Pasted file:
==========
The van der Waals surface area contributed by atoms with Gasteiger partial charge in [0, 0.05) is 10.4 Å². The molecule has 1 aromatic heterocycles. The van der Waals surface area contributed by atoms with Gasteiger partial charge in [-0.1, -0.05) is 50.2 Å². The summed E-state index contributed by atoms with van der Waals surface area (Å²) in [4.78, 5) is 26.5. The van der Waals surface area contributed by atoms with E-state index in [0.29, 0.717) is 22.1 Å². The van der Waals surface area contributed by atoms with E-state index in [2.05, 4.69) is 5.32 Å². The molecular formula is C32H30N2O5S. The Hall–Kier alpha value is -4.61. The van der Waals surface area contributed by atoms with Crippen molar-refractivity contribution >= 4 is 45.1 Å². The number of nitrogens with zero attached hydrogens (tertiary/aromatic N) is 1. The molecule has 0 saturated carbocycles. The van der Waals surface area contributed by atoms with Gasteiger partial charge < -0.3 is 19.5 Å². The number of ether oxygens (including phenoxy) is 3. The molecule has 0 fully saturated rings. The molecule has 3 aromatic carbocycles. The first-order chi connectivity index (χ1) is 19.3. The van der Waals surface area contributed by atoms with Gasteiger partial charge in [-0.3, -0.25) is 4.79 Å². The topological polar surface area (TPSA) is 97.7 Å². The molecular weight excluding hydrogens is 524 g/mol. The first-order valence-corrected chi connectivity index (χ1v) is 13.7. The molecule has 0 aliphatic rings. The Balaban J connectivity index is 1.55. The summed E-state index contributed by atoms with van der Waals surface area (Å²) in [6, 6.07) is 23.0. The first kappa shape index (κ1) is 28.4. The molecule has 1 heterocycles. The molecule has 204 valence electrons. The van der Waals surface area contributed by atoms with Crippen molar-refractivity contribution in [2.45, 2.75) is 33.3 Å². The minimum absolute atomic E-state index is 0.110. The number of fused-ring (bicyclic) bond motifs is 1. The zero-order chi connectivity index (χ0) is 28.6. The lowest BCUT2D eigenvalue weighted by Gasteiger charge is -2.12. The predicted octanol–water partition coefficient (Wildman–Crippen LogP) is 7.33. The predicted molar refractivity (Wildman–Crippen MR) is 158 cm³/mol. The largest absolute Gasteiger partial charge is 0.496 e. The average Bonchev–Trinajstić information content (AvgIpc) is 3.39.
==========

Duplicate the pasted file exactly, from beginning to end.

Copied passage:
The van der Waals surface area contributed by atoms with Gasteiger partial charge in [0, 0.05) is 10.4 Å². The molecule has 1 aromatic heterocycles. The van der Waals surface area contributed by atoms with Gasteiger partial charge in [-0.1, -0.05) is 50.2 Å². The summed E-state index contributed by atoms with van der Waals surface area (Å²) in [4.78, 5) is 26.5. The van der Waals surface area contributed by atoms with E-state index in [0.29, 0.717) is 22.1 Å². The van der Waals surface area contributed by atoms with E-state index in [2.05, 4.69) is 5.32 Å². The molecular formula is C32H30N2O5S. The Hall–Kier alpha value is -4.61. The van der Waals surface area contributed by atoms with Crippen molar-refractivity contribution >= 4 is 45.1 Å². The number of nitrogens with zero attached hydrogens (tertiary/aromatic N) is 1. The molecule has 0 saturated carbocycles. The van der Waals surface area contributed by atoms with Gasteiger partial charge < -0.3 is 19.5 Å². The number of ether oxygens (including phenoxy) is 3. The molecule has 0 fully saturated rings. The molecule has 3 aromatic carbocycles. The first-order chi connectivity index (χ1) is 19.3. The van der Waals surface area contributed by atoms with Gasteiger partial charge in [-0.3, -0.25) is 4.79 Å². The topological polar surface area (TPSA) is 97.7 Å². The molecular weight excluding hydrogens is 524 g/mol. The first-order valence-corrected chi connectivity index (χ1v) is 13.7. The molecule has 0 aliphatic rings. The Balaban J connectivity index is 1.55. The summed E-state index contributed by atoms with van der Waals surface area (Å²) in [6, 6.07) is 23.0. The first kappa shape index (κ1) is 28.4. The molecule has 1 heterocycles. The molecule has 204 valence electrons. The van der Waals surface area contributed by atoms with Crippen molar-refractivity contribution in [2.45, 2.75) is 33.3 Å². The minimum absolute atomic E-state index is 0.110. The number of fused-ring (bicyclic) bond motifs is 1. The zero-order chi connectivity index (χ0) is 28.6. The lowest BCUT2D eigenvalue weighted by Gasteiger charge is -2.12. The predicted octanol–water partition coefficient (Wildman–Crippen LogP) is 7.33. The predicted molar refractivity (Wildman–Crippen MR) is 158 cm³/mol. The largest absolute Gasteiger partial charge is 0.496 e. The average Bonchev–Trinajstić information content (AvgIpc) is 3.39.